Treasure Valley Prays


labyrinth meditation

On September 1, I will be eagerly awaiting the arrival of the Amazon Prime delivery truck because in it will be my copy of Louise Penney’s next book, “All the Devils are Here.” This is, I believe, the 16th book in Penney’s series of mysteries that focus on Armand Gamache, the Inspector General of the Quebec provincial police. Over the course of these books, Inspector Gamache has become an ever more interesting and nuanced character, always striving to do the right thing but recognizing that even the most ethical solution may involve harm to innocent people.

I will take the book out of the package and may even open it – but will not read a word. I have learned that as the stories have become more involved, I need to read them straight through, stopping only for meals and maybe a short walk. I will select one day of the Labor Day Weekend as “Armand Gamache Day.” My family knows that from the time I settle in with my tea, comfy clothes, and the book, I will not emerge until the last page is read – however long that may take.

The way in which I read a Louise Penney book has become a ritual. While little parts of the day may change, there is a prescribed order of how things are done. It is a ritual that with each passing year takes on more meaning.

In this time of radical change in how we are living our lives, we find that we are precluded from engaging in so many of the rituals, both sacred and secular, that are important in our lives. We can no longer engage in corporate worship. We so miss greeting each other with a handshake or a hug during the passing of the peace. We are unable to gather around the table and receive the bread and wine, signs of God’s everlasting love for us. We no longer welcome the newly baptized into our midst, promising them that we, as the congregation, will care for and nurture our new siblings in Christ. Why do we miss these rituals so much?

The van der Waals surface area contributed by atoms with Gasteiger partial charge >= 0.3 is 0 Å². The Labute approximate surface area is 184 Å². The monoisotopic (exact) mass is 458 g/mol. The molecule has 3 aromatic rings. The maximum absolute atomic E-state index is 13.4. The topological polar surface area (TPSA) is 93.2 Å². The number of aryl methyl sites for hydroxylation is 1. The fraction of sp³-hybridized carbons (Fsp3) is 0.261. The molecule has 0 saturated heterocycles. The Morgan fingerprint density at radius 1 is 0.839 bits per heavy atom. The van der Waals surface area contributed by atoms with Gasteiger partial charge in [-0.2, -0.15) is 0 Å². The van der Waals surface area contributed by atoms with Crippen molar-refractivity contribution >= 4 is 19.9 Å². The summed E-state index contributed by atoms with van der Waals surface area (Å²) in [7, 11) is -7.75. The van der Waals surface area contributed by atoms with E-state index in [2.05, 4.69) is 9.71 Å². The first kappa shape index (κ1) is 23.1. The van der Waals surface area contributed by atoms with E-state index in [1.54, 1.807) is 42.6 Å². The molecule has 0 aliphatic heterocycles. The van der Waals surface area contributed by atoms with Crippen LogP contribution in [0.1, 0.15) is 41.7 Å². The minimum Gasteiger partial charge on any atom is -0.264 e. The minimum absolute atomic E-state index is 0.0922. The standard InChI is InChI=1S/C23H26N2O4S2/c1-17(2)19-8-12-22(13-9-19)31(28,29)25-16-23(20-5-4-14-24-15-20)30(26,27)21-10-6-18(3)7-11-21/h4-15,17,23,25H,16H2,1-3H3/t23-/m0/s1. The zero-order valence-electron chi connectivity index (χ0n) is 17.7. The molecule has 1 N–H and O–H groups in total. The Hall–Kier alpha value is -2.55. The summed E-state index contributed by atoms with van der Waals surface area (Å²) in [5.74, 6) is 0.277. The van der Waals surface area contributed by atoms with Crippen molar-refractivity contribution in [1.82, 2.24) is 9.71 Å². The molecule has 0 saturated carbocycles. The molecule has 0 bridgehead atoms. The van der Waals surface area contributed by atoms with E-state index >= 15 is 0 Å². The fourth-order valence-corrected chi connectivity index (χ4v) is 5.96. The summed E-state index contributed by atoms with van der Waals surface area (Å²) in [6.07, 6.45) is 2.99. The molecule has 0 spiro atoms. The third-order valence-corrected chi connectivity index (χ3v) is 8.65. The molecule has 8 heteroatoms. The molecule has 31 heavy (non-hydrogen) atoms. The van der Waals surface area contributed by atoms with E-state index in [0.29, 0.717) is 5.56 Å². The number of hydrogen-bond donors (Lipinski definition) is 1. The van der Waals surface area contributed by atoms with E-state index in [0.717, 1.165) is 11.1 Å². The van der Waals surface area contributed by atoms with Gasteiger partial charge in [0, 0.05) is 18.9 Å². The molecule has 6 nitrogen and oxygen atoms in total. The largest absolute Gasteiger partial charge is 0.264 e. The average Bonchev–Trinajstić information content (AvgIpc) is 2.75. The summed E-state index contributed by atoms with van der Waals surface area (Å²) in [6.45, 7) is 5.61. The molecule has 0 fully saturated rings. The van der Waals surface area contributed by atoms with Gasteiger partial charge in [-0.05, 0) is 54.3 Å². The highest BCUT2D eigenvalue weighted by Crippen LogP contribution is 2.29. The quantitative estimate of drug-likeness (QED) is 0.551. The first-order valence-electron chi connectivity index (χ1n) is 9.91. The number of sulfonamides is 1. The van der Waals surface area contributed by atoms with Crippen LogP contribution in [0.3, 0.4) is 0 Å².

Several years ago, Pastor Bryan Penman of St. Mark’s Lutheran Church in Conshohocken, Pennsylvania, preached a sermon on rituals and routines. In that sermon he said:

Rituals and routines help us shape meaning for our lives. They help us keep on schedule and help us keep the important things as part of our normal everyday lives. Sometimes these rituals and patterns can become routine, we do them without even thinking about them . . . but establishing new patterns, new rituals, and new routines, they take a while to get used to – and they take time and discipline to establish. And they require us to remember what is at the heart of why we are doing what we are doing. [Emphasis supplied.]

While we may mourn the loss, at least for now, of some of the rituals we treasure, many of us are engaging in new rituals. As a part of the Northwest Intermountain Synod of the ELCA, and with guidance provided by Bishop Kuempel, we are able to commune in our homes – something that members of my former congregation in Washington, D.C. are prohibited from doing. In my home, only the rich, moist bread that my husband bakes and particular glasses for the wine are used for our celebration of the Eucharist. We have established a new ritual that over time has become more and more meaningful.

I suspect that many of us have already done so, but in this time when everything seems a bit slippery and it’s hard to know where there is firm grounding, establishing new rituals might be something to consider. During the first months of the pandemic, two thoughtful people suggested the same thing – every day, write down three things for which you are grateful. One of them added that to be held accountable, send them to a trusted friend. I have taken their recommendations seriously and every evening, I send a short email to a woman who was my spiritual director while I worked at Georgetown University. I then use the three things as the basis of my evening prayer which examines my past 24 hours and looks to the day ahead. This is a new ritual which I suspect will last long past the ending of the pandemic.

Perhaps this is a time when you might consider establishing a new ritual in your life. Maybe you’ve always wanted to explore some of the beautiful areas surrounding the Boise River to see if there is a quiet place where you can think or pray or simply be. If you are unable to get away, you could consider setting aside a small area in your home that you use only for daily meditation. This could be the time to commit to checking in with family and friends on a regular basis to check to see how they are faring. The possibilities for new rituals are endless – as long as we “remember what is at the heart of why we are doing what we are doing,” namely, to give thanks to God for our lives, the lives of all of our siblings in Christ, our world, and for God’s example of love through Christ our Lord.


Dear Lord, we thank you for the gift of life. Help us to always be mindful of your constant presence with each of us and all of your children. Enable us to find new and meaningful ways of keeping you ever present in our lives so that we can ever praise you for your constant gift of love. We ask this in the Holy Name of Christ, our Lord, Amen.

Picture of Kathryn Baerwald

Kathryn Baerwald

Member of Immanuel Lutheran Church, Boise ID

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